CSRD – Corporate Sustainability Reporting Directive
The Corporate Sustainability Reporting Directive (CSRD) requires companies to report on the impact of corporate activities on the environment and society, and requires the audit (assurance) of reported information. EU Green Deal.

NFRD – Non-Financial Reporting Directive
The NFRD is a regulatory framework adopted by the European Union in 2014 that requires large companies to publish non-financial reports on their environmental, social, and governance (ESG) performance.

You can find more about European climate regulations here.

Could you speak to the need and demand for third-party verification of ESG data?

Many of the upcoming climate and sustainability-related disclosures, including the CSRD, SEC’s climate-related legislation, and California’s SB 253, require firms to obtain independent assurance of sustainability disclosures. There are also several non-regulatory drivers pushing firms to obtain third-party assurance, including increasing concerns over greenwashing claims and consequential reputational risks. Verdantix sized this market in 2023, and estimated that its size is expected to grow at a 27% CAGR, reaching approximately $5.6 billion by 2027.

Is $1B revenue threshold for SB253 pertaining to a company’s overall revenue, not necessarily revenue in CA?

The legislation states that SB253 will apply to firms “with total annual revenues in excess of $1,000,000,000 and that do business in California.” More clarification from CARB on this matter could be expected within the coming year.

How are we expected to measure these and how do we prove reductions in CO2 and other GH gases?

Start by setting a baseline. A great place to start is by looking at your utility bills and onsite emissions and deciding on what emission factors you will apply for calculation. This will cover Scope 1 & 2 reporting.

Do you have to have all three or just one of the three for this to apply to your company?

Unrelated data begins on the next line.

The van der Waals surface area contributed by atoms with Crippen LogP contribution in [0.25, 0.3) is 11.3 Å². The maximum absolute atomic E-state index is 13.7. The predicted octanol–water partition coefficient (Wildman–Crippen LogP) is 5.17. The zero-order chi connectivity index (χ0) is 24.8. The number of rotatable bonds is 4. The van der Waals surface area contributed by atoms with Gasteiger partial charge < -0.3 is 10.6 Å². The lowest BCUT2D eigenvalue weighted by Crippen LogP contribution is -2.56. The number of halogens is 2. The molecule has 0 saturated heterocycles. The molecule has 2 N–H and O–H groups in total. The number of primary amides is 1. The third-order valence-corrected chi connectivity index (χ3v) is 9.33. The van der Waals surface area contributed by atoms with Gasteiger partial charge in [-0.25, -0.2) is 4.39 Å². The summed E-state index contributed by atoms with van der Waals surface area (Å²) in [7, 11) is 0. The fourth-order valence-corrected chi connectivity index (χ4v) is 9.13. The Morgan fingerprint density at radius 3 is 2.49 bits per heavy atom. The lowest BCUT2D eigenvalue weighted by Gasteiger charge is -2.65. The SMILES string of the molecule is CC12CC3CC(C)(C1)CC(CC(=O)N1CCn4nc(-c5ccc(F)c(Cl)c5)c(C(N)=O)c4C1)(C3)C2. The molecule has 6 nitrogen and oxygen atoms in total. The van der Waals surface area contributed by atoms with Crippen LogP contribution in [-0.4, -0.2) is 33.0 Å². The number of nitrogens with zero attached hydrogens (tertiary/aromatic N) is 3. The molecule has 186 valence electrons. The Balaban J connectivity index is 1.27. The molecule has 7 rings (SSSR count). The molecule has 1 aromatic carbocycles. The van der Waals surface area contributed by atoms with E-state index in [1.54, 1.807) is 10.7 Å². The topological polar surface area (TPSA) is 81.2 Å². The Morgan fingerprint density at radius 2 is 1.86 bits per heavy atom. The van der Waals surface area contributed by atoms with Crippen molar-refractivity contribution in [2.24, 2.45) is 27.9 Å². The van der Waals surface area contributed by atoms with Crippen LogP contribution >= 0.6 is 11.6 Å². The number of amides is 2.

(If referring to the regulations) Companies may be subject to all, some, or none of these regulations, depending on where they operate, how many employees they have, and their revenues.

Do we have (only) three “scopes” of GHG emissions because that is all that companies can report on? 

In this webinar, we referred to only Scopes 1, 2 and 3 emissions to be consistent with the terminology used in these regulations. We refer to Scope 4 emissions (also known as avoided emissions) as potential GHG reductions achieved using a firm’s products or services relative to an alternative; because these are based on theoretical alternatives and theoretical emissions, they are harder to quantify and are, at this point, not required to be disclosed.

Will CSRD also apply to firms with over $1 Billion in revenue?

There are multiple levels of criteria that firms need to evaluate to see if they are subject to CSRD—it is not just based on revenue. For example, the first group of firms that is subject must meet at least two of the three requirements: 500 or more employees; 50 million EUR in net turnover; and 25 million EUR on balance sheet. For non-EU firms, which have a significant activity in the EU, generate over 150 million EUR in the EU and which have a subsidiary or branch on the territory of the EU which has a net turnover of more than 40 million EUR will also be subject, with reporting starting in 2028.

Is EnergyCAP SmartAnalytics usually used alongside BAS?

Yes! EnergyCAP SmartAnalytics (ESA) can integrate with your existing building automation systems. ESA is hardware and data agnostic, meaning is extremely flexible and can integrate with your current buildings to best meet your needs.

Are SB 253 $2B 261 likely to be adopted by other states who have adopted the CA Trading Program?